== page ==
This week has seen the final jobs reports that will be available to make a possibly measurable impact prior to November 6. Wednesday’s report from ADP had 162K new private sector jobs. Yesterday’s (Thursday, October 4) Jobless claims report had a slight increase to 367K new jobless claims and 4 week rolling average of 375K new claims. Finally, today’s (Friday, October 5) Bureau of Labor Statistics report has an increase of 114,000 jobs for September and the jobless rate falling to 7.8%.
Because data is just fungible to the political leanings of whoever confronts it, we predictably saw a number of conservatives question today’s jobs report, suggesting that the Bureau of Labor Statistics fudged the data to help the President’s re-election campaign. Leading this charge was former GE CEO Jack Welch on Twitter. I think the government should make a deal with Welch – they’ll admit to massaging the data if he cleans up all the PCBs in the Hudson River personally.
On a more serious note, this is really pretty outrageous, and Labor Secretary Hilda Solis, whose department includes the BLS, is right to be insulted. The BLS is a civil service agency that until recently was still run by a Bush appointee. It now has a career bureaucrat in charge. The political team plays no role whatsoever in the derivation of or announcement of the jobs data. And if, despite all this, BLS cooked the books, they’re terrible at it, because they shifted the data in the household survey without corresponding in the establishment survey.
My WAG on this is that the adjustment of the number of jobs for July and August probably had as much affect on the September jobless rate as the actual numbers for September. As far as I can see, this opinion piece from Jay Schalin at Fox News pretty much covers the basic point of the “unemployment” figures:
One thing the current economic slump has made painfully clear is that the unemployment rate is an imperfect tool for gauging the health of the economy. Washington should replace it with a more meaningful and useful benchmark: the labor-force participation rate.
The widely publicized unemployment rate, eagerly awaited each month by pundits and policy wonks, has become little more than a shell game in which officials keep the public guessing about the real state of the economy.
Please do go and read the entire piece, he makes some excellent points.
One item that I find still glaringly obvious is that for the most part, most of the people in charge or talking about jobs and the economy have no more clue about what is happening than they do about what the surface of the moon feels like. Just the past few days, I have seen these headlines as I have surfed the toobz (links embedded in headlines):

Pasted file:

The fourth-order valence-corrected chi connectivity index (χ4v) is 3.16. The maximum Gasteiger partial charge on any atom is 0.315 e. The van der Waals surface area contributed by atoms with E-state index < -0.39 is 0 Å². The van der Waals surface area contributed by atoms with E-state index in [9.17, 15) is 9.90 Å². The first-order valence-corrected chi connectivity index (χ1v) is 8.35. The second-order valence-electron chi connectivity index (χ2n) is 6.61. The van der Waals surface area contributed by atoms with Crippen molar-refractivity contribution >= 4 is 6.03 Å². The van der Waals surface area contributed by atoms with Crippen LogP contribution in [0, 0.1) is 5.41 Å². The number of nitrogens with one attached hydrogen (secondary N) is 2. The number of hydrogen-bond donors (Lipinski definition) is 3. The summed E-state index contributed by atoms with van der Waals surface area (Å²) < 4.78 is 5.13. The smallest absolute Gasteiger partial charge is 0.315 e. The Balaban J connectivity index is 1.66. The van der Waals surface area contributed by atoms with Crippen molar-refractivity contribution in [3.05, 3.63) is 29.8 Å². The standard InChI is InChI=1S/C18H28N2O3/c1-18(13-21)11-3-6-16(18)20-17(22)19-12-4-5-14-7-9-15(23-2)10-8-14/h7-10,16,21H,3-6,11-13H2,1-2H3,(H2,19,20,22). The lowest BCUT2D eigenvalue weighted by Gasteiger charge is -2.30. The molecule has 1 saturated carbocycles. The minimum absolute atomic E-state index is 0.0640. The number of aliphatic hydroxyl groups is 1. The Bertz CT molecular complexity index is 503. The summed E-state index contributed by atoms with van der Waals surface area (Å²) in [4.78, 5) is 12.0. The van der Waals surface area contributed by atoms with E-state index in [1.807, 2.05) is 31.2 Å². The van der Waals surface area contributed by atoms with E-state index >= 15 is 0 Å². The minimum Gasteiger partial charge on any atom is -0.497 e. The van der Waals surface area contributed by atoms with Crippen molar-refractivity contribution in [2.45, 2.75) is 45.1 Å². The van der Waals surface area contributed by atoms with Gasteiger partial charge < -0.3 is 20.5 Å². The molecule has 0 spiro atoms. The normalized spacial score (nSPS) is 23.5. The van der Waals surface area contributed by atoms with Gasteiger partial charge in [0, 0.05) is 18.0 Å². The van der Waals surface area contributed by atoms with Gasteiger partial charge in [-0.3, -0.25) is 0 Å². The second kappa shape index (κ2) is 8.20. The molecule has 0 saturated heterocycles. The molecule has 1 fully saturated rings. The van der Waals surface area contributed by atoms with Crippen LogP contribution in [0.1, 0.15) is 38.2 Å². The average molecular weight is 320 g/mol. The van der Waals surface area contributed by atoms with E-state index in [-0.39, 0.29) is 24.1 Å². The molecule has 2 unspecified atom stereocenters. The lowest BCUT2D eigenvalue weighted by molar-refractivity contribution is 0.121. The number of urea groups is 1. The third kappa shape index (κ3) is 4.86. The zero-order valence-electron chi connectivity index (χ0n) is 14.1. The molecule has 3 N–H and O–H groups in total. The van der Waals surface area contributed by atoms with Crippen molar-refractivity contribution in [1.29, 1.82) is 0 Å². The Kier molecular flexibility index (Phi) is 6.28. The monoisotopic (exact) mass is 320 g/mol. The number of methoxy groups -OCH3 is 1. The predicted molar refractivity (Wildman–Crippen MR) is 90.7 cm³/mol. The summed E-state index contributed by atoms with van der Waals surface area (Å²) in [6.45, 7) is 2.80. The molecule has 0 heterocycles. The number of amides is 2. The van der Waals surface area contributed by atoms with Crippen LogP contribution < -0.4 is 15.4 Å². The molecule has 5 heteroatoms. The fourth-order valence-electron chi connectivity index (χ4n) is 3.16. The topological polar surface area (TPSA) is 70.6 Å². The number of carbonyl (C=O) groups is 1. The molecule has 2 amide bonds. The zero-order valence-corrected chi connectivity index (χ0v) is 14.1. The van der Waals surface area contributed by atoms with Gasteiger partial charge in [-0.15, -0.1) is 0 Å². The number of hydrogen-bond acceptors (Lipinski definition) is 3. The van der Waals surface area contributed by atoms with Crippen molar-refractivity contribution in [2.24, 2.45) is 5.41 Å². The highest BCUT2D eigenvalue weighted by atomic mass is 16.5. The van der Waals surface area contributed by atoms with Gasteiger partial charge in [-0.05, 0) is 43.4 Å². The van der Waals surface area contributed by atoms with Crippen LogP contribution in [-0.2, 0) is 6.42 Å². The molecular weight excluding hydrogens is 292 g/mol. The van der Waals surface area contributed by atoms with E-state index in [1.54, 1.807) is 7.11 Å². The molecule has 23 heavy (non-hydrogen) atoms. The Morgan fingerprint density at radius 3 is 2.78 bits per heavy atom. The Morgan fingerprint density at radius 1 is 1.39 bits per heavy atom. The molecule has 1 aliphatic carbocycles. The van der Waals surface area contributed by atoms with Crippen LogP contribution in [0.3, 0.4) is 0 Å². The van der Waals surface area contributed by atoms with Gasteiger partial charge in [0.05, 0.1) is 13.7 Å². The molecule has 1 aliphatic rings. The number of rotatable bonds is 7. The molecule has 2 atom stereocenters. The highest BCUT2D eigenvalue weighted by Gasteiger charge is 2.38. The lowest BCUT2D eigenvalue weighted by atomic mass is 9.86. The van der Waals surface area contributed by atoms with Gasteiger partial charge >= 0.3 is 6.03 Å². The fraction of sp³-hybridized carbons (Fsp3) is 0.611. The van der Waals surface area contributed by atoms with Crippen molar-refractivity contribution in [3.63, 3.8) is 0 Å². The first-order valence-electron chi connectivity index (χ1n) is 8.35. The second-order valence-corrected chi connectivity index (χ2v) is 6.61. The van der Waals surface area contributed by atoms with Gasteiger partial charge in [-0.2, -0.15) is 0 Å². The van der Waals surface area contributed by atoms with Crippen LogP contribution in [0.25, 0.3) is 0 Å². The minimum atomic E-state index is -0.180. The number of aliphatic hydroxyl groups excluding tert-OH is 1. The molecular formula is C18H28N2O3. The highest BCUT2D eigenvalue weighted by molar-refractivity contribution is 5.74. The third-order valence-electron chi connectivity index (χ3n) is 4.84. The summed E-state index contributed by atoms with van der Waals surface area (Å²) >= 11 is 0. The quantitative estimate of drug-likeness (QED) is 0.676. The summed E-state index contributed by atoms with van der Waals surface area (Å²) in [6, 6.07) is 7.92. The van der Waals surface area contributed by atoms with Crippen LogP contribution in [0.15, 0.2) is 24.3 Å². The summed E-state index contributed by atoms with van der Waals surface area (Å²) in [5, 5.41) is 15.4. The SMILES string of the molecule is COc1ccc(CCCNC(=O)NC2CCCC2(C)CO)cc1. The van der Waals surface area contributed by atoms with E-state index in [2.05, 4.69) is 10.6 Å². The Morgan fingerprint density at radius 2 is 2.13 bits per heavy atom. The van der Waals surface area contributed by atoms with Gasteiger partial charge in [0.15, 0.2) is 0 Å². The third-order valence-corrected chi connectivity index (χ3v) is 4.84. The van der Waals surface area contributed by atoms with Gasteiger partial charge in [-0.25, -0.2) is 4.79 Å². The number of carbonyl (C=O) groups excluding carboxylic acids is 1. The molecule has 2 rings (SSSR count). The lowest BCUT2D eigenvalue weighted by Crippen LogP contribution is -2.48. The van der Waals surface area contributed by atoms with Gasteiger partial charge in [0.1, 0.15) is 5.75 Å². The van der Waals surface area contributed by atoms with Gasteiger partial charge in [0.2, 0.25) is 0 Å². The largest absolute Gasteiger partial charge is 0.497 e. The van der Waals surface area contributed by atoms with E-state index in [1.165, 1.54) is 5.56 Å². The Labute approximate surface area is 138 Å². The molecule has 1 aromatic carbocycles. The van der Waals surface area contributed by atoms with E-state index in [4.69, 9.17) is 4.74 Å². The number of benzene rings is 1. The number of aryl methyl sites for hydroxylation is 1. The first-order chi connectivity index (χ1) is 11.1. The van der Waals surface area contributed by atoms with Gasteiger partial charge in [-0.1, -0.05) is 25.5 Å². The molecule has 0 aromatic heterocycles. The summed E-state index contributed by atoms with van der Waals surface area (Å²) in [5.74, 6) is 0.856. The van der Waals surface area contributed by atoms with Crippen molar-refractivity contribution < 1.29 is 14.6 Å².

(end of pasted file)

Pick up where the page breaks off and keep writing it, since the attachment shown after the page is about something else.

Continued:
“Fiscal cliff” fears may impede faster job growth (Reuters October 2)
‘Discouraged’ workers face tough road back to employment (NBC News, October 4)
S&P 500 on verge of 5-year high day ahead of jobs data (Reuters October 4)
S&P 500 dips after four days of gains; earnings eyed (Reuters October 5)
I think the bottom line point here is any attempt to tie jobs reports, favorable or unfavorable, to the stock market is attempting so much witch craft. There IS no connection or the stock market would not be trading. As Reuters reported back in August, the market is up for the Obama administration by 74% since he took office January 2009:
At 1,400, the S&P 500 on Friday was closing in on a four-year high and was up 74 percent since January 20, 2009, the day Obama took office. Not since Dwight Eisenhower’s first term has a president had such a strong run for their first term.
As most folks reading this know, I am and have been among the long term un/underemployed. The reality for me and many millions of others is, we want to work in decent paying jobs, preferably in our chosen career fields. The dithering in DeeCee from both sides of the aisle, the constant calls for cuts to the budget, “Grand Bargains” to “save” Social Security, Medicare, and Medicaid (especially the non-existent “Bowles-Simpson” plan since there was no formal report and plan adopted by their namesake committee) personally drives me nuckin’ futz. As Mr Pierce often says, “Fck the deficit. People got no jobs. People got no money.”
It really is a simple concept. People want to work. We want to work at decent paying jobs with halfway decent benefits and contribute to the overall commonweal of the nation. Working two or three part time barely above minimum wage jobs does NOT fit this definition.
And because I can:
Cross posted from Just A Small Town Country Boy by Richard Taylor